A new Clip defaults to a length of 16 steps, which is one Measure. If, however you have Clip that is already playing on a new track, and that Clip happens to have more than 16 steps, your new Clip may default to a different number. For example, I had a 4-Measure Clip playing on a bass Track when I selected an empty Clip on a Drum Track, and it defaulted to 32 steps in length.

There are multiple ways to change the length of a Clip. One way is to duplicate the measure by pressing Func and ">". Another is to halve the measure by pressing Func and "<". Another is to access the Measure settings screen by pressing Shift and either Measure button. There, the Clip length can be changed.

The basic ways to program a drum pattern:
  1. Real Time - Record yourself playing the pads (assigned to drum instruments) in real-time.
  2. Step Sequence/Step Record - Tap an instrument pad, then pressing the step buttons to indicate when you want that instrument to be played within the current Measure.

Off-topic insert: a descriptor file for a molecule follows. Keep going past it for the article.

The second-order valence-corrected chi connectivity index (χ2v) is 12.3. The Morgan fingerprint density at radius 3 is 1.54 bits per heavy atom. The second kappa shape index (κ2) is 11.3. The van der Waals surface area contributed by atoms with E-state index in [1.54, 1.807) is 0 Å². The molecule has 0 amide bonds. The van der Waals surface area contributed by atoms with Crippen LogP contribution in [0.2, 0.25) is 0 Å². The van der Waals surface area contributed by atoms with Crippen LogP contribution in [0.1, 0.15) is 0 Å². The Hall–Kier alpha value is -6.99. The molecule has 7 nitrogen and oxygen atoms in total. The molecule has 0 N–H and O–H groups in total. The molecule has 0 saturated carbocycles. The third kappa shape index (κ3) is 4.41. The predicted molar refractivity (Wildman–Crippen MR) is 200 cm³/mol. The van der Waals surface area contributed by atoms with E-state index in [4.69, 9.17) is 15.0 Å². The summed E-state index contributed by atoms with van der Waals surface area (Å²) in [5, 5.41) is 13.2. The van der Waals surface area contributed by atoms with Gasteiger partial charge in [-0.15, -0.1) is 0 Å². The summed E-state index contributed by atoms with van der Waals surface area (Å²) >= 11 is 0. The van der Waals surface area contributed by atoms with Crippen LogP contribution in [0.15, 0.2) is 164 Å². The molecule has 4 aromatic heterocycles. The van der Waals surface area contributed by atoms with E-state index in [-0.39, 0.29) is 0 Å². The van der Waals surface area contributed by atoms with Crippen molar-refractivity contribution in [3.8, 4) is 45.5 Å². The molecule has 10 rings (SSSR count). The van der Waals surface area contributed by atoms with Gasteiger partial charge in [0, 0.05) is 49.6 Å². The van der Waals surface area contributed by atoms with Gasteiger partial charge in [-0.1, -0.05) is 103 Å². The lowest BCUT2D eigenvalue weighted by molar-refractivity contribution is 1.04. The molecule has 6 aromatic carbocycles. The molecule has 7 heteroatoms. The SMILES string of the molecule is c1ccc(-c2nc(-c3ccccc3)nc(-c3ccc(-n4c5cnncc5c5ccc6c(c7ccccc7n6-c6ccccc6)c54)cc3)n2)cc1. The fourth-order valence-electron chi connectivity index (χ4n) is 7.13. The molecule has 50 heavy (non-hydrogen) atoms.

Real Time recording is ideal for entering drums with the velocity and time-feel that you want, if you are willing to practice your live-playing. Quantize can be used to automatically adjust the timing of the drums. Step Recording is ideal for entering drum parts that you are sure will be playing regularly, such as a classic "four on the floor" pattern in which the kick plays on every beat of a 4-beat measure.

Each instrument in the drum kit effectively gets its own sequence pattern, regardless of what method you used to create the pattern, although you cannot set its pattern length to be different from that of the overall Clip. For example, if you created a pattern for the kick (instrument) in which the kick plays 4 times per Measure at an even beat, if you tap the pad assigned to the kick, you will probably see the buttons for steps 1, 5, 9 and 13 light up. If you created a hi-hat pattern in which the hi-hat plays on the even-numbered step, you will see all the even-numbered step buttons light up when you tap the pad assigned to the hi-hat. Press Shift and a step button to edit the settings for the step, which are: